5. says

    Three things:

    First, let me start by underscoring that I'm not just criticizing FIRE for not describing these speech acts as fully as I'd like — I'm also criticizing them for describing those acts inaccurately. I assume you agree that accuracy is important as an end in itself in these situations.

    Second, as to the importance of providing a full summary of the speech acts, an incomplete summary may be, or may be perceived as, an effort to minimize the offensiveness of the act in question so as to strengthen the rhetorical case for its protectedness. As I noted, Shibley characterized the Wallace video as not meeting the "severity" standard for sanction, while failing to mention the two elements of the video that came closest to satisfying that standard.

    An incomplete summary may, in other words, cloak defects in a legal analysis. That wasn't a serious problem here, since the Wallace video was so obviously protected speech, but it's been an issue for FIRE in the past.

  6. says

    Except that you are underscoring something that isn't apparent, Angus, because you are in fact criticizing FIRE for exactly that. Not describing the speech the way you want them to – and something extraneous to their purpose.

  7. says

    I think that those defending free speech should, in describing "speech acts," (!) maximize their offensiveness. But that's a matter of style, and Mr. Johnston's appears to be an ethical complaint rather than a stylistic or rhetorical one.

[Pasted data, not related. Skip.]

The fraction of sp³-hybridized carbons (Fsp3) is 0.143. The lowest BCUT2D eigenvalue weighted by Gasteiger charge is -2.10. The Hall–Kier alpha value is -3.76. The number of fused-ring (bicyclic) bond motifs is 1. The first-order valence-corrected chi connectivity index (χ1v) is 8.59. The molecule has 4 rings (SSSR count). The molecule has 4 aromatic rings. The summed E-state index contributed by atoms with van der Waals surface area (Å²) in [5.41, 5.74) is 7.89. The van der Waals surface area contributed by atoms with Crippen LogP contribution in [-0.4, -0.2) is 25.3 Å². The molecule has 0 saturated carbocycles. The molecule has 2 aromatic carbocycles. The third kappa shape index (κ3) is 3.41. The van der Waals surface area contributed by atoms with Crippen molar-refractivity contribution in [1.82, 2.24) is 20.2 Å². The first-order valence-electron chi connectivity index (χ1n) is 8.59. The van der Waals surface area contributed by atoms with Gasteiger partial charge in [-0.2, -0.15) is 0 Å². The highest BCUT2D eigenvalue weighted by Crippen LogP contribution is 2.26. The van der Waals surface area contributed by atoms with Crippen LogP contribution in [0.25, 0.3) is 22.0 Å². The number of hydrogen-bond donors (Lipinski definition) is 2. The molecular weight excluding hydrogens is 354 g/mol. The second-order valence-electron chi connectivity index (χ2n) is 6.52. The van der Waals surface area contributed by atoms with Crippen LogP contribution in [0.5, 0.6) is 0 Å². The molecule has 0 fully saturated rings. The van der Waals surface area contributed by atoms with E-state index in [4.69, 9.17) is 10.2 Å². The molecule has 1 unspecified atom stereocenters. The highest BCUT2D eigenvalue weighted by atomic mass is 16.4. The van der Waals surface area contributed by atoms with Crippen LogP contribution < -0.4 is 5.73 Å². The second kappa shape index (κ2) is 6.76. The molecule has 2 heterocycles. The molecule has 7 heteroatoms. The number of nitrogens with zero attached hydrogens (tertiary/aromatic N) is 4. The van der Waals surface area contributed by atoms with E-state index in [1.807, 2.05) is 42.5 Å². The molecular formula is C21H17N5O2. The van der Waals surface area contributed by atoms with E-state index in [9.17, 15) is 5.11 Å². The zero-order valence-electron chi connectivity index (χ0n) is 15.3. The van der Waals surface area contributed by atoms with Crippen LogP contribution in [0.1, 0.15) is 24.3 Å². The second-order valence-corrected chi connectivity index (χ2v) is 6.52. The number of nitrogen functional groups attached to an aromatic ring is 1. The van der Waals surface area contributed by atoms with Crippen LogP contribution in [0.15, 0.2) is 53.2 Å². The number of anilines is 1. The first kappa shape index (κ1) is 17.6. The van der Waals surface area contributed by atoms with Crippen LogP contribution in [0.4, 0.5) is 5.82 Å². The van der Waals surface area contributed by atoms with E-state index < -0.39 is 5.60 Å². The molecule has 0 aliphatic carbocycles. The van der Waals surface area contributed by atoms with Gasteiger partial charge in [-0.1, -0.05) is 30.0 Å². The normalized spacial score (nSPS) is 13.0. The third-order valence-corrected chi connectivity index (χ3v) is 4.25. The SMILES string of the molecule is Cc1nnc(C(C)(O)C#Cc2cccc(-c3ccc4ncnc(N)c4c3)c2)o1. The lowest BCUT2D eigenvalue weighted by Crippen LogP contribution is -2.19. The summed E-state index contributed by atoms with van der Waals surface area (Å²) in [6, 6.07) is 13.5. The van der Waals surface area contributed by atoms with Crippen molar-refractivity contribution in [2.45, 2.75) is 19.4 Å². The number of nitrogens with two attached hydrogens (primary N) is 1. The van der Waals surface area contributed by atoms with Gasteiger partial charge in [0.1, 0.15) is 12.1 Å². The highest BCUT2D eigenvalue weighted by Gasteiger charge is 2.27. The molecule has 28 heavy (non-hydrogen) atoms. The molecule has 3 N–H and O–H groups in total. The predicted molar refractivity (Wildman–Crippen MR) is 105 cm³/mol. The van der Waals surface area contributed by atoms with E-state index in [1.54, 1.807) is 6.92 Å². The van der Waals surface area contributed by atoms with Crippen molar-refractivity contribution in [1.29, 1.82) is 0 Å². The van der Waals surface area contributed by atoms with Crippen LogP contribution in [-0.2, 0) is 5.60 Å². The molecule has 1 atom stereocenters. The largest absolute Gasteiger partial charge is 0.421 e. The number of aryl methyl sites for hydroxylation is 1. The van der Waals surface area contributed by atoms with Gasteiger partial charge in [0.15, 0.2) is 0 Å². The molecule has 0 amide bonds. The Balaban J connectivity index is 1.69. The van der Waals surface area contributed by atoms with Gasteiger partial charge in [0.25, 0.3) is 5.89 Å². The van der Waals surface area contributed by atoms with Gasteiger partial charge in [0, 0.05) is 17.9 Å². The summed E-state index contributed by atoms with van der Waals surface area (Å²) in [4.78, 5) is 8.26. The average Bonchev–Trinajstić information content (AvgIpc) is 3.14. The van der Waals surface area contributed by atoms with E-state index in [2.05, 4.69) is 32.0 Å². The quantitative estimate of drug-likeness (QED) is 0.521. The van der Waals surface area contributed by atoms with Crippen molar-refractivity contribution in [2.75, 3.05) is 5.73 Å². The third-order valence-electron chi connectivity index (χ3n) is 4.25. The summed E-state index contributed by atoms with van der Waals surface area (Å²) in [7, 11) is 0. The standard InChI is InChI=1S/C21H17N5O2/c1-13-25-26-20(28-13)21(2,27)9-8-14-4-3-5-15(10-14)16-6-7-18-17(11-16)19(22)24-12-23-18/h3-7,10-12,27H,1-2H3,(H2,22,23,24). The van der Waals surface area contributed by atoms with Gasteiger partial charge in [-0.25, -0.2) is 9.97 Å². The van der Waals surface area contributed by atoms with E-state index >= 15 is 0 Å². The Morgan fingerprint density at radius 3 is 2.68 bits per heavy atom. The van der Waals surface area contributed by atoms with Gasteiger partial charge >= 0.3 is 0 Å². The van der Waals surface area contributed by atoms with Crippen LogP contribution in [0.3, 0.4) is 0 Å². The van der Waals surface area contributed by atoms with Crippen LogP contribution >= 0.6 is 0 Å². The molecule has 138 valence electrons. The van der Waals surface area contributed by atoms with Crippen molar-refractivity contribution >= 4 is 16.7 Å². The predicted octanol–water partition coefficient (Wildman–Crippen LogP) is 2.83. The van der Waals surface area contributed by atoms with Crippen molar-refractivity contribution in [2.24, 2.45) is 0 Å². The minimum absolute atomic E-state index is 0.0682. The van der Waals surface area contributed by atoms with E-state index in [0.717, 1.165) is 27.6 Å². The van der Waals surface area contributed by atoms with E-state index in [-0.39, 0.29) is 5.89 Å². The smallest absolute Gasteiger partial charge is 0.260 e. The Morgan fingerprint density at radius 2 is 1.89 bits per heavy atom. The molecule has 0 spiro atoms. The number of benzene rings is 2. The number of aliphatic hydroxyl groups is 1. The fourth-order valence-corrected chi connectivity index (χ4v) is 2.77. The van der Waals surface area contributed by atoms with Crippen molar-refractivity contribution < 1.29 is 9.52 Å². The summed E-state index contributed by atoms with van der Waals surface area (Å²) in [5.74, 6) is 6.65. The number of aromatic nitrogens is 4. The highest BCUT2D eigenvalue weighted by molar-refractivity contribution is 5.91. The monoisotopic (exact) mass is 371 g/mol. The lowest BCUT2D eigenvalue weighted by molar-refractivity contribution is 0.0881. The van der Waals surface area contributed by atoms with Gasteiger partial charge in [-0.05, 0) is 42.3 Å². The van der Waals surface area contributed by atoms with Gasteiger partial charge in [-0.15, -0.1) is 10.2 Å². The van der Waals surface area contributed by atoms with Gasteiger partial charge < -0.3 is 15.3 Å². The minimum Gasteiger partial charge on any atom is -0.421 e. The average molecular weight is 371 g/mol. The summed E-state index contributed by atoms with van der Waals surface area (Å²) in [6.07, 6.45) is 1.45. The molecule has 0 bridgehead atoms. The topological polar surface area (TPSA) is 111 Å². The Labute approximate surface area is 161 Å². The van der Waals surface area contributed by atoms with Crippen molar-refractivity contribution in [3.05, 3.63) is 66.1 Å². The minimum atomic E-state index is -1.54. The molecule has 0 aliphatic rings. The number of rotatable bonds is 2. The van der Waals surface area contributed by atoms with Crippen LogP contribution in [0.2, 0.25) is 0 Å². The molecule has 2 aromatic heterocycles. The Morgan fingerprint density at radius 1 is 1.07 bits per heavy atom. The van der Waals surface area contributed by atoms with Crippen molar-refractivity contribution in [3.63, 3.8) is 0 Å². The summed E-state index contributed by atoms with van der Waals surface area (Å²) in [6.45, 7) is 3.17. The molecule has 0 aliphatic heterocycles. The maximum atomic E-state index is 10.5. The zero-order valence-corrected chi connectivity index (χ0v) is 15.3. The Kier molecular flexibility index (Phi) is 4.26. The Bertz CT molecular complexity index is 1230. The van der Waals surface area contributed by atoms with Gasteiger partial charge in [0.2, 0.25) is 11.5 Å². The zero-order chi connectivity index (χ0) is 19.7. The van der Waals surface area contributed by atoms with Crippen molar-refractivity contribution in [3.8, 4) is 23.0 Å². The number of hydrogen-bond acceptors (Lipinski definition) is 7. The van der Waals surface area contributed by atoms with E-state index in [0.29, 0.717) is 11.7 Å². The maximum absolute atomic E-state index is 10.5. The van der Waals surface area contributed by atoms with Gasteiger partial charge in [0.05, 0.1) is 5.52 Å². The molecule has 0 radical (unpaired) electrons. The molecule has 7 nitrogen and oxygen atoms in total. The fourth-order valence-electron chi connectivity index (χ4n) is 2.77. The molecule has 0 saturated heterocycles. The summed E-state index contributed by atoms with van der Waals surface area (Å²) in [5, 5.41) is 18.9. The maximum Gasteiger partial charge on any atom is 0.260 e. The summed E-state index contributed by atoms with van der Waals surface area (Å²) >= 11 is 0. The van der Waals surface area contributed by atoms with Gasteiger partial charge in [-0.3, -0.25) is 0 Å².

I know this isn’t politically correct, but when we change our writing because it "may be perceived" as an effort to minimize the offensiveness of speech," aren't we doing exactly what you're bemoaning, Ken? Isn't Mr. Johnston, here in the comments, advocating genuflection to mores?

  8. says

    SPQR, Mark: I've articulated three criticisms of FIRE.

    First, they bend over backwards to avoid calling racist speech racist. I think that's a mistake from a stylistic and tactical perspective, but acknowledge that reasonable people can disagree.

    Second, they sometimes fail to provide (what I consider to be) an adequate summary of the content of the speech they're defending. That's a stylistic complaint, I suppose, though it's also an ethical one.

    Finally, they sometimes actively misrepresent the content of the speech they're defending. That's pretty much purely an ethical complaint.

  9. Base of the Pillar says

    Why are you confusing your desire for OUTRAGE with their desire to defend the 1st Amendment? The latter is judgment neutral and has no bearing on the former. That bitch with scale can't see, after all.

  10. mendel feldsher says

    A bit tangential, but your article reminds me of when people start with "with all due respect."

  11. says

    Mr. Johnston, in any case where you fault FIRE for its summary of the conduct at issue, has FIRE failed to link to primary sources describing the conduct in detail?

  12. says

    Mr Johnston: